Having the introduction in black and white enhanced the grisliness of the ‘first kill’ death scene. The creative transition into the James Bond barrel sequence practically confirmed that I was going to enjoy the rest of the movie and the awesome (and might I add relevant) title sequence exacerbated that excitement.
James Bond chases a man into a government embassy and kills him, blowing most of the embassy to smithereens in the process. The special effects are top-notch and the stunts are well coordinated, executed and filmed. That aerial shot of the two men climbing a really high construction thing undoubtedly made it into all the trailers for the film.
Emerging from the beach in a white bikini = Simple and classic. Riding a white horse along the beach front wearing a lime green bikini while kids chase and look adoringly at you = a tad overdone. This entrance is something that grated me a little; I thought it was somewhat contrived. Daniel Craig’s emergence from the water, however, I thought was a highlight of the film. Just because, you know, it adds a lot to the story and he looked like he enjoyed his swim.
This seems as good a time as any to talk about the outfits worn. Daniel Craig looks dashing in the tuxedo that Vesper gets for him but is heart-stoppingly handsome in his navy blue suit at the end of the movie. Also, Miss Lynd is the owner of a few designer outfits that I’ve made it my mission to recreate.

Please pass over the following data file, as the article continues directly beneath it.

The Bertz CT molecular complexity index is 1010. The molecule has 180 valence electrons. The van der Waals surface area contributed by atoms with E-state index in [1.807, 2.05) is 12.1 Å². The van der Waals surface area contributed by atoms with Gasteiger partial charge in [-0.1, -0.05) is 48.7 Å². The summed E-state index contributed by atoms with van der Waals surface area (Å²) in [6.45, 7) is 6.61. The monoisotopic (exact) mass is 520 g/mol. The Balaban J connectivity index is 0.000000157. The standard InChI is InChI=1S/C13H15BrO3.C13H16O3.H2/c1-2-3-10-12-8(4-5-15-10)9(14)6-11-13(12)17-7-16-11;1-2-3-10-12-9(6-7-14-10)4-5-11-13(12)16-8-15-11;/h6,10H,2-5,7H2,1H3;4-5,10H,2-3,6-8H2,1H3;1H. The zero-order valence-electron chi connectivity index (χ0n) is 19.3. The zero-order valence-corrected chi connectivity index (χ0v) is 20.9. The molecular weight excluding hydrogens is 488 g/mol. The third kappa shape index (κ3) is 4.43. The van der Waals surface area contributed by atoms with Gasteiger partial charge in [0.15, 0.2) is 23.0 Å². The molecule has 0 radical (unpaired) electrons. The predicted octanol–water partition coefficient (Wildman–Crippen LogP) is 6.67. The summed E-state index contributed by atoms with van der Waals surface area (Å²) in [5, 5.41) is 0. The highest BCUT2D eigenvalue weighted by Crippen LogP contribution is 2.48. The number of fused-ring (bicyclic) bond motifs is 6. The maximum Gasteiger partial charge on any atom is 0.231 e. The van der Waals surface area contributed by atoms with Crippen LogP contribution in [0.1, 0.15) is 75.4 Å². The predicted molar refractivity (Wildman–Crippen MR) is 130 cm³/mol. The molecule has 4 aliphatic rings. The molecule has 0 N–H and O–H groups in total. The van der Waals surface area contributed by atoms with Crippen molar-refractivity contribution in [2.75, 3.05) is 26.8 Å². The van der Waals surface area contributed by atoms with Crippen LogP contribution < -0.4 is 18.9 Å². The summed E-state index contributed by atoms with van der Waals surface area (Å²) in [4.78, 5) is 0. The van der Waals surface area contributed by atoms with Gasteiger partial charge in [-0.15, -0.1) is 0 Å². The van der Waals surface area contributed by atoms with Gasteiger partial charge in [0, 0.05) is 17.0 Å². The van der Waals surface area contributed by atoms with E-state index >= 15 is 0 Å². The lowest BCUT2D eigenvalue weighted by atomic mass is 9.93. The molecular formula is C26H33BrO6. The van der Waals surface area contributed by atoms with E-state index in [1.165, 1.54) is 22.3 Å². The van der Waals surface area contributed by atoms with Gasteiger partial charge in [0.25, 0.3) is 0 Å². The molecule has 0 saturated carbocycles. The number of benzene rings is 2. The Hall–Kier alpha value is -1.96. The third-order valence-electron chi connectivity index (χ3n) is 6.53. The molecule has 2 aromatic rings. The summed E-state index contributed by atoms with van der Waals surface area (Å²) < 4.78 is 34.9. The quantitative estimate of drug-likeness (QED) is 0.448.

On a train, Vesper Lynd sits across from Bond and introduces herself immediately. This is how Bond characters should be announced; not garishly otherwise it seems as if the filmmakers are striving too hard to make it memorable. Although, if this is the only genuine tiff I have with the film, then that says a lot. The verbal sparring between Bond and Vesper is one of my favourite scenes in the movie and her character is soon established to the audience.
I know nothing of card games except fish and snap, so the Casino scenes could easily have grown stale to me. Fortunately, there is enough to keep me hooked: fake bluffs, poisoned drinks and subtle tension music.
My mum doesn’t share my enthusiasm for this movie (she dislikes unhappy endings) but her favourite scene is the ‘comforting in the shower.’ I might add that it was (my good friend) Dan’s idea for Vesper to be fully clothed instead of wearing just underwear as the script called for. He argued that she would have been too upset to remove her clothes and I love him forever for this. I have nothing against showering in the semi-buff, but he is right; this way it’s obvious that she is upset and not just hankering for a washing.